It is perhaps a little unfortunate that Mary Queen of Scots has arrived only a fortnight after the extraordinary The Favourite, with all its accompanying awards buzz. However, despite not being as daring with form or as provocatively irreverent, it is a film that is just as original and interesting.
Both films, as good historical fiction should, use the past as a way of looking at, or reflecting, the present. Mary Queen of Scots is a film concerned with how women can use power and how power affects women. (At the risk of labouring the point I made in yesterday’s blog post, this may, in part, account for the relatively lukewarm response to the film from some male critics). However, it is not the queen v queen/royal rumble/epic standoff that so much of the marketing suggests it is. There is no simple, good vs evil, plot that moves us toward the inevitable ending. There are villains (John Knox for example, played by a wonderfully bearded David Tennant, is an absolute helmet) but it isn’t one thing that brings Mary to the tower but many, including herself. Knowing there can be very little in the way of surprise at the movie’s conclusion, it instead concentrates on portraying the complexities of fate.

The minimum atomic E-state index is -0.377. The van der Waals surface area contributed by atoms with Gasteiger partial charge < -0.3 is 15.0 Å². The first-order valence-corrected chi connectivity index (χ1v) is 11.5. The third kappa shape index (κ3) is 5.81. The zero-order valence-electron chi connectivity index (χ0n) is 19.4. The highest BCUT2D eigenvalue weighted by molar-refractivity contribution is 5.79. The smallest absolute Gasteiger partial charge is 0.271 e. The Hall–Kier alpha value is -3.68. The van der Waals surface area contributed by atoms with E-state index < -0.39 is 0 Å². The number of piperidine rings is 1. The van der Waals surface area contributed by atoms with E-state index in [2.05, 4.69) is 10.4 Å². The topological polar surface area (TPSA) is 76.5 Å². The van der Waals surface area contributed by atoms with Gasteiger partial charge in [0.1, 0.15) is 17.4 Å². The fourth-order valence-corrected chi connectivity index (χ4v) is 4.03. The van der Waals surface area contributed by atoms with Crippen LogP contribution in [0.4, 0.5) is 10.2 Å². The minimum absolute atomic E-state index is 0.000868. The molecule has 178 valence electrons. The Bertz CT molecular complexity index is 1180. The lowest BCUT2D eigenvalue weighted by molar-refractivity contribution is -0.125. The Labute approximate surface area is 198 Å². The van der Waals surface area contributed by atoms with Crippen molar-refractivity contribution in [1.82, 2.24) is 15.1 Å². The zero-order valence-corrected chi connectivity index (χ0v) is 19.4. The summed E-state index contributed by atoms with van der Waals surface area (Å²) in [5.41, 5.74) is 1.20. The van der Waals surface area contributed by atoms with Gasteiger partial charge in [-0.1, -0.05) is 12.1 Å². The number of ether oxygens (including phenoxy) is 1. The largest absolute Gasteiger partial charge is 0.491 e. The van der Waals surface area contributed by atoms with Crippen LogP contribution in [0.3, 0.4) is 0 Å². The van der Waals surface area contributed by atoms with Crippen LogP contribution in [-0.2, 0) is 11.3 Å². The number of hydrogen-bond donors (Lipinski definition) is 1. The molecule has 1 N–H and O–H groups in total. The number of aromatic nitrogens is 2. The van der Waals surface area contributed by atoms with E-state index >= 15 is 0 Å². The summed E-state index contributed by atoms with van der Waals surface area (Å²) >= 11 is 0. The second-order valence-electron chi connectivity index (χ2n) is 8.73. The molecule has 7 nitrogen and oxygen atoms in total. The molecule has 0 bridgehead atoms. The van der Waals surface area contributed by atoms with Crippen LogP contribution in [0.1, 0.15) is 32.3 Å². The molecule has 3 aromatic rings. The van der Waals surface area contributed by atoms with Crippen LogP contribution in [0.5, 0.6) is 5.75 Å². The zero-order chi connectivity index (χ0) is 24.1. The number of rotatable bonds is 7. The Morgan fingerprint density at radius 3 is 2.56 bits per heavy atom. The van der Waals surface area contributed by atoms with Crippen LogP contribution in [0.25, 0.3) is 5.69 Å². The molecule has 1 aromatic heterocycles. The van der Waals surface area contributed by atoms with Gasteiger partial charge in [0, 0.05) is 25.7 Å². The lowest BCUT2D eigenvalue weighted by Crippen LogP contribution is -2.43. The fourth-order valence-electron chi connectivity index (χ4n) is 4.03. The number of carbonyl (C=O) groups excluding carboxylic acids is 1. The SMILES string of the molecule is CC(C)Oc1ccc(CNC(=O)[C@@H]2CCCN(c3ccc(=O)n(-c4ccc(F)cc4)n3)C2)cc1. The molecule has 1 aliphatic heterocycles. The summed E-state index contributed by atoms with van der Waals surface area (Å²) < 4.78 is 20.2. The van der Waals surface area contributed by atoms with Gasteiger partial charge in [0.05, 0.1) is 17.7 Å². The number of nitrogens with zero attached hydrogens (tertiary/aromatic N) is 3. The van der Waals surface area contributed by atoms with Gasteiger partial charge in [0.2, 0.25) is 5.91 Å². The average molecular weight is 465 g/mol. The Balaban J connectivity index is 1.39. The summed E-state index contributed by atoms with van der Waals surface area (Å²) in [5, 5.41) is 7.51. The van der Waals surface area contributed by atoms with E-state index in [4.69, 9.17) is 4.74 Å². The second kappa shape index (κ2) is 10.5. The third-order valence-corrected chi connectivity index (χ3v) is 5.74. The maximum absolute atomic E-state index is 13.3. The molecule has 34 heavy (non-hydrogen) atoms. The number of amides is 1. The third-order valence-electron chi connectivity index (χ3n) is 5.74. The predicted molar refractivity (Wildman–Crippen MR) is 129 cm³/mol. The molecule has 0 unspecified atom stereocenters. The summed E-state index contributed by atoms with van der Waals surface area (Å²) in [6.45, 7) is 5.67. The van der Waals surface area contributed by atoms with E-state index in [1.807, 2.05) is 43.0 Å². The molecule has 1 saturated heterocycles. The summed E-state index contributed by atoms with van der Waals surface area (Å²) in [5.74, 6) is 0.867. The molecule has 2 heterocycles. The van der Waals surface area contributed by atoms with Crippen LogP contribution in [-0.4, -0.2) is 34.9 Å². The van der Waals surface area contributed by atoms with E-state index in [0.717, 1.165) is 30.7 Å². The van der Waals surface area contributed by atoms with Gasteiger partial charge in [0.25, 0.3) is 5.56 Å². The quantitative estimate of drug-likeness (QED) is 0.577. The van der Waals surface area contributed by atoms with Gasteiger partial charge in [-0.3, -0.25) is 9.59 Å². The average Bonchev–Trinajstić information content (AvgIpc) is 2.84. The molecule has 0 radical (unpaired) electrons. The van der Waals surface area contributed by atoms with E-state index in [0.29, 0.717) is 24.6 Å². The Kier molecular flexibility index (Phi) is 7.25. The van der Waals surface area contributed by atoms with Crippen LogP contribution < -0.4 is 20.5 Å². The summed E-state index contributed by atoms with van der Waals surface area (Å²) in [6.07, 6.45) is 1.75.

Saoirse Ronan and Margot Robbie are, as you might imagine, great as Mary and Elizabeth…
I mean, I could go on, but I suspect you made your mind up weeks ago about seeing this or not. I’m wasting my time really. Do whatever makes you happy, I guess.
I really need to read a book about how to review films or something. It’s more difficult than I thought.